Signing with Older Children

Using sign language with pre-verbal children has quite obvious benefits; it allows a baby or child to communicate their needs and wants without having to get upset about not being understood. But why bother using sign language with a child once they have started to talk?

"Language development happens naturally and without effort in most children. Children exposed to lots of sign language from an early age develop into fluent language users and will go through the same stages of development as that described for children exposed to spoken languages." (Morgan & Woll, 2002)

Here are just some of the reasons that you may want to consider extending, or even starting, to sign with a child who is developing their speech.

Children are kinaesthetic learners.

Experiencing something physically will embed in them, all the way to cell level. So, using signs for colours, numbers, names of people and questions, allows the child to experience the learning at a much deeper level. Older children (7+) can especially benefit from using sign language to help with spellings; again, the physicality of spelling words on your fingers provides a deeper understanding and knowledge.

Children process visual information quicker than aural words.

Their brains can de-code information via the eye more easily than via their ears. For example, using the signs for ‘stop’ or ‘danger’ will get a quicker result than just shouting very loudly.  The technical phrase would be that it helps support receptive language skills. This is even more evident in children with SEN or additional needs.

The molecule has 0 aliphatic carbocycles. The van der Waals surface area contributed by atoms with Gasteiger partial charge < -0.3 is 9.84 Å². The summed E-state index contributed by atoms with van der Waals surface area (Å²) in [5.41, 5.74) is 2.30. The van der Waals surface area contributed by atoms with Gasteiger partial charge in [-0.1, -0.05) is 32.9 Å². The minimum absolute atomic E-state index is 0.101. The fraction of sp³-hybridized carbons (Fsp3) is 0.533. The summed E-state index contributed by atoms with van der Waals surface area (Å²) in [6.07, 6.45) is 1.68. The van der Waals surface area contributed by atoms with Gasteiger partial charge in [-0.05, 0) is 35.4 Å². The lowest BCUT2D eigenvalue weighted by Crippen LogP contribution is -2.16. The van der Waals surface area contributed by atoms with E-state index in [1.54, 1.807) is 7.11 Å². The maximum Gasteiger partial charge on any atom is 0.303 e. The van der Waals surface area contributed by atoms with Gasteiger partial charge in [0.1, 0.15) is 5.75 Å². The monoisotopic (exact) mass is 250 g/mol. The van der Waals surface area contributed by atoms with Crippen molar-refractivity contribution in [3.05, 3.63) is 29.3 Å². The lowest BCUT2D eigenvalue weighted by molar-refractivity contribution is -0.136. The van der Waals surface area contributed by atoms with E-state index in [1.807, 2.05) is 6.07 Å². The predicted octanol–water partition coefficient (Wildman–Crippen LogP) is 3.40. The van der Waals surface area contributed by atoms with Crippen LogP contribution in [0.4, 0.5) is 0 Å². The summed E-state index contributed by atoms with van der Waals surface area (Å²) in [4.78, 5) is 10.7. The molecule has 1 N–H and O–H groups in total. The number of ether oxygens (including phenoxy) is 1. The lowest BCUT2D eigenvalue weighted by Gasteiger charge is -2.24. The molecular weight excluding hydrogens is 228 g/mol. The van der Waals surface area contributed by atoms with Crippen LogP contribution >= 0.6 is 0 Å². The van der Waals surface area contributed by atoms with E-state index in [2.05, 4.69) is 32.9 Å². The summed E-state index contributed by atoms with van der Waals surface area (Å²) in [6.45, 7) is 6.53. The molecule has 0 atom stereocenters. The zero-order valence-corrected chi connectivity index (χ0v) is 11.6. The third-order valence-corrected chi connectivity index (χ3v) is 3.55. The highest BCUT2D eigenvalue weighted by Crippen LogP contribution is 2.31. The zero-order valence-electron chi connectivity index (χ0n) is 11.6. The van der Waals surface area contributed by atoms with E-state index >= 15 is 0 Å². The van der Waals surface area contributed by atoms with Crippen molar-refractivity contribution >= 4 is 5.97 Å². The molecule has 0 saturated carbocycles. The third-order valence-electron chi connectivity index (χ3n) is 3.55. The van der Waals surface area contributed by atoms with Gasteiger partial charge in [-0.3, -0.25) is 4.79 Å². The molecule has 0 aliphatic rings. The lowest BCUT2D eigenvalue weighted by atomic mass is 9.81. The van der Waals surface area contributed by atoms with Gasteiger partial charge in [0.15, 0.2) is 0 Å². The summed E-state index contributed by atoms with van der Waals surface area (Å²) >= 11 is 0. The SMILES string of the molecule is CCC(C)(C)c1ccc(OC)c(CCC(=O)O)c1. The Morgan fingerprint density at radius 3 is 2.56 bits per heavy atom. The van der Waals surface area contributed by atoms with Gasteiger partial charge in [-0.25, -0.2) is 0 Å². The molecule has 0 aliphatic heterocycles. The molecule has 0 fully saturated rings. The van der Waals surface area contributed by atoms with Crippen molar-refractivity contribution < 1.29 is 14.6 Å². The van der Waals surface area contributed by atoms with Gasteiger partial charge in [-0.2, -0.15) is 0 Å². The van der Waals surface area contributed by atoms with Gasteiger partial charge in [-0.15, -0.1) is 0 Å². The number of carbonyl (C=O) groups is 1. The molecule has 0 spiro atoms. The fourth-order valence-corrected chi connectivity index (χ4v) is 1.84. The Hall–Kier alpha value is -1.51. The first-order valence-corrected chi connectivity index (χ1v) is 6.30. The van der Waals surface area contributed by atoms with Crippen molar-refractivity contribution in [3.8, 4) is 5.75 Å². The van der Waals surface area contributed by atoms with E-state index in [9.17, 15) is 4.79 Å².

Signing can be used as a respectful form of communication.

Signing allows a child to ask to go to the toilet without announcing it to their class or a room full of strangers. It gives less confident children a simple way of asking for help or sharing information.

Signing can be used for emphasis or expression.

An excited two year old may be able to tell you they can see a boat or a hippo but by also signing, they are adding expression and intonation to their speech. The physical emphasis can also provide better understanding for the person on the receiving end of the information.

From a parenting point of view, signing is an invaluable tool when out and about. Using signs for ‘stop’, ‘danger’, ‘wait’, ‘please’, ‘thank you’ (and many others) provides a way to communicate without drawing attention to the child or the behaviour.

Signing is great for improving or advancing motor skills.

Good dexterity opens up a whole new world to little ones, allowing them to safely handle small and unusual objects. Signing brings an awareness of the hands and fingers and how they can be moved and manipulated into different shapes. Studies show that even 4 and 5 year olds will have difficulty with their fine motor skills and signing can help to develop this.

Signing adds an extra layer of learning.

Not only are children learning another language (BSL is classed as a Modern Foreign Language) but their brain is boosted by the added information the kinaesthetic experience of signing is giving them.  As Marilyn Daniels states in her book Dancing With Words, signing is quite literally 'language in motion' and therefore helps children to learn more ably.

It can be an invaluable tool for children whose speech may be considered delayed - slightly or more severely. 

Not all children conform to the ‘norm’ and may take a little longer to get some of their speech sounds perfected. Sign language bridges that gap, helps support emerging language structure and reduces frustation which often leads to meltdown.

Most of all IT IS FUN!

How many pre-schoolers do you know who don’t love a round of Old MacDonald, with actions (signs) and sounds? Exactly. 

 

'Tell me and I will forget

Show me and I will remember

Involve me and I will understand' 

 

Recommended further reading:

Daniels, M; Dancing With Words Signing for Hearing Children's Literacy. Prager Publishers 2000

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